on the day of Christ that I did not run
or labor for nothing."

We are all to be witness for Jesus. We need to be holy. In 1 Peter 1:14–16 the apostle wrote,

"As obedient children,
do not conform to the evil desires
you had when you lived in ignorance.
But just as he who called you is holy,
so be holy in all you do;
for it is written:
'Be holy, because I am holy."

In Matthew 5:16 Jesus told us to let our light shine before men.

So, I ask you, do you apply the Word to your life?

Are you growing in holiness like God wants you to be? Do you know the Word? Do you use it against temptation? Are you like Jesus, meeting every temptation with, "It is written…" Are you like Jacob when he wrestled with the angel and told the angel that he would not let him go until he blessed him? Are you like that when you are reading the Word? Remember how Paul told Timothy to grow in godliness so that, (1 Timothy 4:15)

"everyone may see your progress."

Does that describe you? If it doesn't, what's wrong with you? You need to smarten up. As James told Christians, (James 1:22)

"Do not merely listen to the word,
and so deceive yourselves.
Do what it says."

We're not saved by our works. We're saved by Jesus and His work and salvation is a free gift.

Yet we Christians need to live the gospel, we need to incorporate it into our lives so that we can be good witnesses. We need to be good witness, being holy as we hold out the Word of Life in order that God's grace will work through us and others will come to Jesus.

But there's a second way we need to assimilate God's will.

It's not just about applying God's Word to our lives. There's the aspect of your assimilating God's will—God's will for your future into your life.

Consider the prophets of old. They had a difficult task. They had to speak God's Word to a disobedient people. Habakkuk witnessed the destruction Judah and Jerusalem at the hands of the Babylonians. It was very difficult for him to take. He asked God, (Habakkuk 1:13)

"Why then do you tolerate the treacherous?
Why are you silent while the wicked
swallow up those more righteous
than themselves?"

Yet he knew that it was because of the disobedience of the people of Judah. They had sinned against the Lord and the Lord was sweeping them away from his presence. They had lots of questions for God.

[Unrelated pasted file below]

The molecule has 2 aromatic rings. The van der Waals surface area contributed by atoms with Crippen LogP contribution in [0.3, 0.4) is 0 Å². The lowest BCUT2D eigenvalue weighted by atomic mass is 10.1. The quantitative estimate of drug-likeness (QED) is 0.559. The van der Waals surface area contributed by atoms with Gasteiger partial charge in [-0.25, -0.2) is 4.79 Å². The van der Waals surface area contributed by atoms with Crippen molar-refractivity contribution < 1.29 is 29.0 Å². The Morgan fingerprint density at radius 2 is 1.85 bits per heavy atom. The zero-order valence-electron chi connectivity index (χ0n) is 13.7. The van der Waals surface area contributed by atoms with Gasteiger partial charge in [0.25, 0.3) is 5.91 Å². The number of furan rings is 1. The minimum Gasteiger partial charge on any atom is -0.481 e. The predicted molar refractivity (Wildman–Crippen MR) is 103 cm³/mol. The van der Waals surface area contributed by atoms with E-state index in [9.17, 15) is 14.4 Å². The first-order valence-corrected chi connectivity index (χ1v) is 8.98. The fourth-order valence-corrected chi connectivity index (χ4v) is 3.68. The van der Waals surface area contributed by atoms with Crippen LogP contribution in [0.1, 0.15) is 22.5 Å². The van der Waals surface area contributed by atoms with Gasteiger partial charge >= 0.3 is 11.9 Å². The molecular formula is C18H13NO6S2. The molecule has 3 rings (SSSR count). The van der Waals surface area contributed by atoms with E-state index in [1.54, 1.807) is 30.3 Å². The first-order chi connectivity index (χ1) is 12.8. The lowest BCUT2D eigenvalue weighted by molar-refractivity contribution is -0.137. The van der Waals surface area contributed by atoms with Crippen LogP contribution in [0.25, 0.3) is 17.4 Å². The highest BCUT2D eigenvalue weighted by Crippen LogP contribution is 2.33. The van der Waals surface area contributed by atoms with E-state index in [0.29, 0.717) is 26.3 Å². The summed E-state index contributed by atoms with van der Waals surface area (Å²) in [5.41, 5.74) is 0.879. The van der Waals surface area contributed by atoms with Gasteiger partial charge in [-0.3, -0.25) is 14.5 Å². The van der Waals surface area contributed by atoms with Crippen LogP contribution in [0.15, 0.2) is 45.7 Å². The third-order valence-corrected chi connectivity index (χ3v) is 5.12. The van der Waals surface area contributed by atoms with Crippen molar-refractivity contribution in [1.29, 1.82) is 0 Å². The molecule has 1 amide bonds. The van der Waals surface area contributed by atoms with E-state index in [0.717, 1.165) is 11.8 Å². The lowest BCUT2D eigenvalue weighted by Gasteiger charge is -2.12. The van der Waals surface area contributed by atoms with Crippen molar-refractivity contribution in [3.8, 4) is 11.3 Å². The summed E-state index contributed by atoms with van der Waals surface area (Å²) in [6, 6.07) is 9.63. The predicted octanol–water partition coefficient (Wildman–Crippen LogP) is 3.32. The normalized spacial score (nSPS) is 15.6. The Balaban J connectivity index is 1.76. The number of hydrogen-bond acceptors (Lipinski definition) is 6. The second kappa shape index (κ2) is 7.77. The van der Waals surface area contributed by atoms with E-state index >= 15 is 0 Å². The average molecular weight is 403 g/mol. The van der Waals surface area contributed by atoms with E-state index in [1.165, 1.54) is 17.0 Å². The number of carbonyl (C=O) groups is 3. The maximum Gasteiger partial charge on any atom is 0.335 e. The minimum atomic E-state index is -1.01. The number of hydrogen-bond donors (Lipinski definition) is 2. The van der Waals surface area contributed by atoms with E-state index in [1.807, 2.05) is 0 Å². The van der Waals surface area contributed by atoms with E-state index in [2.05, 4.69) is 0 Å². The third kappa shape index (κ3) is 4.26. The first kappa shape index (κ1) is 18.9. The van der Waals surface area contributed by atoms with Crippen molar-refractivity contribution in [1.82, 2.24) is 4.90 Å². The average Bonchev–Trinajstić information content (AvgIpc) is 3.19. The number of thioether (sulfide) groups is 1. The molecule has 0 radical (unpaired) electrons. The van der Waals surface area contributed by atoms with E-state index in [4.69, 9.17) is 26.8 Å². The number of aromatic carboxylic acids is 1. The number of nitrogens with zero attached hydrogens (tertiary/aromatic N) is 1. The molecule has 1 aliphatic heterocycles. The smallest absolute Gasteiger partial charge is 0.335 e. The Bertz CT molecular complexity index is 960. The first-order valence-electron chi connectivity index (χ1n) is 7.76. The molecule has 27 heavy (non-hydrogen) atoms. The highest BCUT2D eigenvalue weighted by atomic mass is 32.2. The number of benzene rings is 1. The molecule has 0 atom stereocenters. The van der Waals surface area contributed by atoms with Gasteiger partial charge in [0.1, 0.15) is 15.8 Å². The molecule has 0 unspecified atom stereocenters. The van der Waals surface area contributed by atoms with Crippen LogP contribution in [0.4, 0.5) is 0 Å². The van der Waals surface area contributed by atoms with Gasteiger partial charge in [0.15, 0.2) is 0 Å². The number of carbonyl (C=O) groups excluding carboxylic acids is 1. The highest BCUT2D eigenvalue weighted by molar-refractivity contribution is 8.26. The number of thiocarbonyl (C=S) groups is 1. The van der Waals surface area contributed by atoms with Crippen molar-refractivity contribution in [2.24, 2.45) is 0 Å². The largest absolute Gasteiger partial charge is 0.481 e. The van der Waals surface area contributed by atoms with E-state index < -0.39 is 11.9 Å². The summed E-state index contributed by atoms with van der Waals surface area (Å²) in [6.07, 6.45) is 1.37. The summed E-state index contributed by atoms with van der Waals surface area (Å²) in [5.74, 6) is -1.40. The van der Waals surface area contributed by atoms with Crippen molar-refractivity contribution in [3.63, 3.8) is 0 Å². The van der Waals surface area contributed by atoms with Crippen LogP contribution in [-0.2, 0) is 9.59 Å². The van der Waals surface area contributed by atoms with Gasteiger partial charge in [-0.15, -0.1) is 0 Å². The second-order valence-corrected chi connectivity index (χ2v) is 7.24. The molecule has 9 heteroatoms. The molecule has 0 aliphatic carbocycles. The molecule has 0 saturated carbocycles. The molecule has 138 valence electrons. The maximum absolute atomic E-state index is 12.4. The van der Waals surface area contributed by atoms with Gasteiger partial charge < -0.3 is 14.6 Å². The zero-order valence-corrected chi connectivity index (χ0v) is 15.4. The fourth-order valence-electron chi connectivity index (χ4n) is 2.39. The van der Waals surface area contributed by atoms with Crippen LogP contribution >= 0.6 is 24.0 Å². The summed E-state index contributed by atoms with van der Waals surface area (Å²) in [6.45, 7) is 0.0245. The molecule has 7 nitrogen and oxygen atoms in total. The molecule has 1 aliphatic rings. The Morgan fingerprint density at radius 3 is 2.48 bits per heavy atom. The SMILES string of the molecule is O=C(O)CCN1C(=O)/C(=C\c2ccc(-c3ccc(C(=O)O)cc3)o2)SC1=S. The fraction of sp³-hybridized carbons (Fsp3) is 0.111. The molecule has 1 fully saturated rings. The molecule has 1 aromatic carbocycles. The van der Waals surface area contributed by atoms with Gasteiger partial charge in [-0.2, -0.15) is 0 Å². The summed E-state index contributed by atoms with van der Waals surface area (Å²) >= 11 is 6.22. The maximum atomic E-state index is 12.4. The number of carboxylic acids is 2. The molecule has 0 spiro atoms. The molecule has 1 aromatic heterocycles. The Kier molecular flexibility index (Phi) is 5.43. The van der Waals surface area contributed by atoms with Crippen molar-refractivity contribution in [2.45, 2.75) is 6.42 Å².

But for John in Revelation, there is something entirely different.
The next few chapters of Revelation show Christians suffering—not for being unfaithful—but for being faithful.

The following chapters in Revelation describe great persecution for the church. Many in the world are not going to accept the message but rather turn against the church and fight against it and kill many Christians. As we read in Revelation 13:10,

"If anyone is to go into captivity,
into captivity he will go.
If anyone is to be killed with the sword,
with the sword he will be killed.
This calls for patient endurance
and faithfulness on the part of the saints."

It's going to be exceedingly difficult for Christians to persevere in the face of such judgment and persecution.

When it comes time for judgment, will we be ready? Or will be like Lot's wife? How can we persevere? How can we avoid getting the mark of the beast?

One of the keys is assimilating God's will, whatever it may be, into your life.

The normal human expectation is that we expect God to bless us for being faithful. When that does not happen we can be disappointed and get discouraged. That should not be. As the apostle Peter told us in 1 Peter—we need to be prepared to suffer for doing good. The fact that Christians suffer for doing God's will is part of the bitterness that John felt in his stomach after he ate the scroll.